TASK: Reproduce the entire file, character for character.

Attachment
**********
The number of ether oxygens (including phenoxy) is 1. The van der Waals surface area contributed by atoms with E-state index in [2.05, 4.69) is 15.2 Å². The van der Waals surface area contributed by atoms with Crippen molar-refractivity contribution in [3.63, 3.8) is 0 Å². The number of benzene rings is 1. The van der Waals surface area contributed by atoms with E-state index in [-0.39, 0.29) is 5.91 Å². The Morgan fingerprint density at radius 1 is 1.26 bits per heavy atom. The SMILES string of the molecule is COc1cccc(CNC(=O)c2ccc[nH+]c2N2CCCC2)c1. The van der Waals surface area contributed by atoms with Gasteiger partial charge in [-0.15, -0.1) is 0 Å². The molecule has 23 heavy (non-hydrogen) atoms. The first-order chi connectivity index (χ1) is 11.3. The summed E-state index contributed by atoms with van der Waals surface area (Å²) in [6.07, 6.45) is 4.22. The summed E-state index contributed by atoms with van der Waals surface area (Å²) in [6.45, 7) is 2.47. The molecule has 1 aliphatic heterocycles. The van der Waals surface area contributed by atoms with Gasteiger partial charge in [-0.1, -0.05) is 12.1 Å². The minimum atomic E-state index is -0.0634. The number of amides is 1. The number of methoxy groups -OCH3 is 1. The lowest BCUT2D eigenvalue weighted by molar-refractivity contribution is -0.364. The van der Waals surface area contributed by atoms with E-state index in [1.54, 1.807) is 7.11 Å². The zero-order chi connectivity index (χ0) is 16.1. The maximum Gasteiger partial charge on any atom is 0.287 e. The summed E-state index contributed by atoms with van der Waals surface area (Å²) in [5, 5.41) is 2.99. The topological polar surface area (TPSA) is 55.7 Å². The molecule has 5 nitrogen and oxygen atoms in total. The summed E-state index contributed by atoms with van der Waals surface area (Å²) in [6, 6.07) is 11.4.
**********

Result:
The number of ether oxygens (including phenoxy) is 1. The van der Waals surface area contributed by atoms with E-state index in [2.05, 4.69) is 15.2 Å². The van der Waals surface area contributed by atoms with Crippen molar-refractivity contribution in [3.63, 3.8) is 0 Å². The number of benzene rings is 1. The van der Waals surface area contributed by atoms with E-state index in [-0.39, 0.29) is 5.91 Å². The Morgan fingerprint density at radius 1 is 1.26 bits per heavy atom. The SMILES string of the molecule is COc1cccc(CNC(=O)c2ccc[nH+]c2N2CCCC2)c1. The van der Waals surface area contributed by atoms with Gasteiger partial charge in [-0.15, -0.1) is 0 Å². The molecule has 23 heavy (non-hydrogen) atoms. The first-order chi connectivity index (χ1) is 11.3. The summed E-state index contributed by atoms with van der Waals surface area (Å²) in [6.07, 6.45) is 4.22. The summed E-state index contributed by atoms with van der Waals surface area (Å²) in [6.45, 7) is 2.47. The molecule has 1 aliphatic heterocycles. The van der Waals surface area contributed by atoms with Gasteiger partial charge in [-0.1, -0.05) is 12.1 Å². The minimum atomic E-state index is -0.0634. The number of amides is 1. The number of methoxy groups -OCH3 is 1. The lowest BCUT2D eigenvalue weighted by molar-refractivity contribution is -0.364. The van der Waals surface area contributed by atoms with E-state index in [1.54, 1.807) is 7.11 Å². The zero-order chi connectivity index (χ0) is 16.1. The maximum Gasteiger partial charge on any atom is 0.287 e. The summed E-state index contributed by atoms with van der Waals surface area (Å²) in [5, 5.41) is 2.99. The topological polar surface area (TPSA) is 55.7 Å². The molecule has 5 nitrogen and oxygen atoms in total. The summed E-state index contributed by atoms with van der Waals surface area (Å²) in [6, 6.07) is 11.4.